Wellbore cleanouts represent the main application of coiled-tubing (CT) services. Despite a long history of utilizing CT to remove sand and other fill material from oil and gas wells, advancement in the technology, and a growing body of experience, many wells are still not cleaned adequately, some wells cannot be cleaned at all, and a downhole stuck CT or other serious problems are encountered too often. Based on gathered experience and extensive research and development of new tools and techniques, a new, highly engineered and integrated system for wellbore cleanouts was developed. This paper presents the new integrated system approach, which can eliminate wellbore fill-removal problems and provide effective wellbore cleanouts under virtually any wellbore conditions. Case studies are included that show the performance of the new system in difficult field environments.
The removal of fill material (well-produced sand and fines, proppant, etc.) from producing wells has been the most common application of CT services. The primary reason for wellbore fill removal is, generally, to restore the production of the well. Additionally, fill removal may be necessary to permit the free passage of wireline or service tools, or to remove material that may interfere with subsequent well service or completion operations.
Wellbore fill removal is frequently considered inadequate, leaving large quantities of fill material in the well, which often requires repeating well cleanouts within relatively short time intervals. Additionally, wellbore cleanouts are extremely time-consuming, preventing timely return of wells to production and increasing the cost of well maintenance. Many wells, such as large-casing, higher-temperature or very deep wells, cannot be cleaned at all with older technology.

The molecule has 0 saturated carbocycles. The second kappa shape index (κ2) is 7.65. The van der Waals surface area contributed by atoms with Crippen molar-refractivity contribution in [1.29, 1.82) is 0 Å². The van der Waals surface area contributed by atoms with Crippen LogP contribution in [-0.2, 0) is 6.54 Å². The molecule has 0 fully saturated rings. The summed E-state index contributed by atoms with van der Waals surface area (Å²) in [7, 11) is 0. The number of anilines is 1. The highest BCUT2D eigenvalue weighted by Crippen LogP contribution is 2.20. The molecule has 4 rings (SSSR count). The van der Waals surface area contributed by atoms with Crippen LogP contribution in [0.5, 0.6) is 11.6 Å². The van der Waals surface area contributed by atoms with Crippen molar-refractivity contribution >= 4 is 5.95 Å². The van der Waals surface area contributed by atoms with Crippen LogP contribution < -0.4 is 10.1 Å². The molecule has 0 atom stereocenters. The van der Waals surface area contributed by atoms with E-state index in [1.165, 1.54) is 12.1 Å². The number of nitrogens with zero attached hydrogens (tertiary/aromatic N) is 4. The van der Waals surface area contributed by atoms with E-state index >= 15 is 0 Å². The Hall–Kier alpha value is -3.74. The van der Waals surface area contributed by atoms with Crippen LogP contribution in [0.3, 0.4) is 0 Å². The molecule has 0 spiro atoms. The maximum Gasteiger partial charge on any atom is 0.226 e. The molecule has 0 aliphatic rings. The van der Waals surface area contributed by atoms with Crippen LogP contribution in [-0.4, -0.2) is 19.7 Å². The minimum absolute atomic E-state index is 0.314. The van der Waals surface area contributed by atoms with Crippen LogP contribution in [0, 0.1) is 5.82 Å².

In this study, theoretical and experimental work was performed to understand the behavior of particles (sand, bauxite, etc.) that are transported by a cleanout fluid. A wide range of cleanout conditions were studied. The study included comprehensive experiments in 3.5-in. and 7.0-in. transparent flow loops at various deviation angles, and a range of cleanout nozzles, fluids, and procedures at realistic flow rates. A long flow loop was used to determine the ability of various fluids to transport solids over long distances.
In addition to a better understanding of particle transport phenomena, the main result of the study was development of a highly engineered, integrated system that can effectively clean the entire wellbore fill from most difficult wells. The new system consists of improved cleanout nozzles, specialized fluids, an enhanced analytical model and software for simulating the cleanout process under specific well conditions, and a system for monitoring particle returns at surface in real time.
This paper presents the main theoretical and experimental work along with major findings from this study. Some major misconceptions about wellbore cleanouts are presented and explained. Additionally, case studies are provided that illustrate results from the integrated system in a multitude of field applications.
Removing wellbore fill, such as formation-produced sand and fines and/or proppant left over from fracturing operations, was one of the first applications of CT services. It also has been the largest CT application, approaching 50% of all CT operations industrywide. CT cleanout technology has gradually evolved in an effort to keep up with developments in well design and the increased complexity of wellbore conditions, such as higher well deviations, deeper wells, larger completions, and higher bottomhole temperatures. New equipment, tools, fluids, and cleanout methods have been developed to keep up with a constantly increasing degree of cleanout difficulty.